The combination of TIMI score and HEART score identifies patients at less than 1% risk for death or cardiac events within 30 days.
Patients with “low-risk” chest pain consume enormous resources with extremely low yield from observation and testing such as exercise tolerance testing. Decision aids could be useful in such cases; however, neither the Thrombolysis in Myocardial Infarction (TIMI) score nor the HEART score is sufficiently sensitive to predict 30-day cardiac events (missing 2% to 3% of such events). Both scores consider symptoms, age, risk factors, and electrocardiogram findings, and the HEART score also incorporates troponin testing.
To determine whether combining the scores would further risk stratify patients, researchers retrospectively calculated the HEART score for a cohort of 9000 patients who had TIMI scores calculated as part of their evaluation for possible ischemia in a prior study. No patient with a TIMI score of 2 and a HEART score of zero had any of the events in the composite endpoint of death, acute MI, or coronary artery revascularization within 30 days.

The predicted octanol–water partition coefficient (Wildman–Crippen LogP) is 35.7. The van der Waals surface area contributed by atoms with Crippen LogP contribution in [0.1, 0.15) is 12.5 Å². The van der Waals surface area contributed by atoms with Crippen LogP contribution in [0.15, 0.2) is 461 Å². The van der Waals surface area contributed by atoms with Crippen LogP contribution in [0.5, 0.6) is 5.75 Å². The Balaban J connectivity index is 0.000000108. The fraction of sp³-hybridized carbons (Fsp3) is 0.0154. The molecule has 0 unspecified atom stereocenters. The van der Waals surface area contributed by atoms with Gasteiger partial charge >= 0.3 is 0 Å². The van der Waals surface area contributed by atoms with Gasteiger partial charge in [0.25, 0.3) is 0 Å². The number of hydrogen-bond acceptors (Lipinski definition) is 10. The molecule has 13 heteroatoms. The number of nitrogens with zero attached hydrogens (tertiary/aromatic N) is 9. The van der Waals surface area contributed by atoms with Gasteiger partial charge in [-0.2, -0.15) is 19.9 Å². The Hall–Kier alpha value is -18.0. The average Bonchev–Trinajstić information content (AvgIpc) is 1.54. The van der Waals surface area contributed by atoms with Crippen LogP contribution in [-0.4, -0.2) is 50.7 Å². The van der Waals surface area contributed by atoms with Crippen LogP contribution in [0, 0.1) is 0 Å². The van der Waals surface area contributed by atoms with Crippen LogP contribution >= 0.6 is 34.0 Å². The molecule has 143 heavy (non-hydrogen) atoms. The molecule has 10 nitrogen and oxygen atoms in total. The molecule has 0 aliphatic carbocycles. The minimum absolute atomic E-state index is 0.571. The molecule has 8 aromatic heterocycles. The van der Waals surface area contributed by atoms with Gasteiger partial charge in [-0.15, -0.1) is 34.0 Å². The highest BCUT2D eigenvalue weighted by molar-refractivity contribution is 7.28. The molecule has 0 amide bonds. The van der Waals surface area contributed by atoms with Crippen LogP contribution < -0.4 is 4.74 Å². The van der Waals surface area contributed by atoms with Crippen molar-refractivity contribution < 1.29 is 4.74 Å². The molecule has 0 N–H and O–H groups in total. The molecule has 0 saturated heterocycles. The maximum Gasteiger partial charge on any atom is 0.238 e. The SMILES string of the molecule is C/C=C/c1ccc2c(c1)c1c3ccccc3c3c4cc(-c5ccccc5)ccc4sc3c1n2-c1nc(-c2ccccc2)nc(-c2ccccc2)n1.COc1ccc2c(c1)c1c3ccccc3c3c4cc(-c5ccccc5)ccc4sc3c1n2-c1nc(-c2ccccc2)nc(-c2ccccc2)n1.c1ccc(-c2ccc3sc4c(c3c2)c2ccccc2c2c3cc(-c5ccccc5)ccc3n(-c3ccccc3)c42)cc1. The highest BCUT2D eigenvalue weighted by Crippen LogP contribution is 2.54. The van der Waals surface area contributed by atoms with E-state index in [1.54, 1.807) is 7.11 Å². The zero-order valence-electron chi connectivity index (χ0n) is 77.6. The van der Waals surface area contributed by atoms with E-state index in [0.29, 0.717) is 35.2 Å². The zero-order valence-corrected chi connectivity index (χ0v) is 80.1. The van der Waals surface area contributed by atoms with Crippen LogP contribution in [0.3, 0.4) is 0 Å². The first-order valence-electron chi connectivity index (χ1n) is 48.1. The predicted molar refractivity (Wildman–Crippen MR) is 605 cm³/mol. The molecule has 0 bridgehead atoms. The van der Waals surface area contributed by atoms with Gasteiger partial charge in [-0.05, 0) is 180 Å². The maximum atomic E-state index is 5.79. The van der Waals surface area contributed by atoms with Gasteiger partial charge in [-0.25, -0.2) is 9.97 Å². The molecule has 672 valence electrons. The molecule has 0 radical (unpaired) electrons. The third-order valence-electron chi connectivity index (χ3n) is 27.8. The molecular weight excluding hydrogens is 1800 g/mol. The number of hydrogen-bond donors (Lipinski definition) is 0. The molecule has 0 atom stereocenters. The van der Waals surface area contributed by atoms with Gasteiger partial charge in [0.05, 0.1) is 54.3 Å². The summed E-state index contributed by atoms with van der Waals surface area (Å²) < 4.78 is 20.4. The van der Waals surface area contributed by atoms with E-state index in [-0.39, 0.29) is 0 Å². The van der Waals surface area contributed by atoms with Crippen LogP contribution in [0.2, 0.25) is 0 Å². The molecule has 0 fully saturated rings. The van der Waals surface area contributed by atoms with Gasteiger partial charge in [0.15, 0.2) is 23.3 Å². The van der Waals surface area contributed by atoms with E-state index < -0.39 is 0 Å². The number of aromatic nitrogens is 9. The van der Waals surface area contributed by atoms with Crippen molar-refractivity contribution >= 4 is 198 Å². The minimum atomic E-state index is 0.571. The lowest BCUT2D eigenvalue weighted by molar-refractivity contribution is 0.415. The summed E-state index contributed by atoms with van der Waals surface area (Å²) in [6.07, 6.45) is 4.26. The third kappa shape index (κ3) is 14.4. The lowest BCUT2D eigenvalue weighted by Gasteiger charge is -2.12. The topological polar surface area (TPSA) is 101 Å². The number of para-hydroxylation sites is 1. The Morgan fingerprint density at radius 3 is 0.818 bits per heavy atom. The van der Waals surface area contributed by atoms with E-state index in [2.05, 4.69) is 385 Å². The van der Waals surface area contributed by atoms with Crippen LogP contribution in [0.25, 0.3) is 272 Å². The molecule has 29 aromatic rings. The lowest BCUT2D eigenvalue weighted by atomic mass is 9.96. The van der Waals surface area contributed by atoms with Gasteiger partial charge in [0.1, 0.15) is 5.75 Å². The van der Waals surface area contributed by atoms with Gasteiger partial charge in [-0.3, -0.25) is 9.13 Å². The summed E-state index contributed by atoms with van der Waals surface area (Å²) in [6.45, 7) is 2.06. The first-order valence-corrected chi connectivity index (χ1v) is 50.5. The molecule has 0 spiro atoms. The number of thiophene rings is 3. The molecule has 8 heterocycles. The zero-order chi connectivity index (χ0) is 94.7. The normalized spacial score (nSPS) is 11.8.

Comment: The HEART score takes more time to calculate and is more subjective than the TIMI score, and using the two scores together during clinical care would be difficult without computerized decision support. Nevertheless, risk assessment of these patients is critical if resources are to be directed appropriately toward higher-yield testing.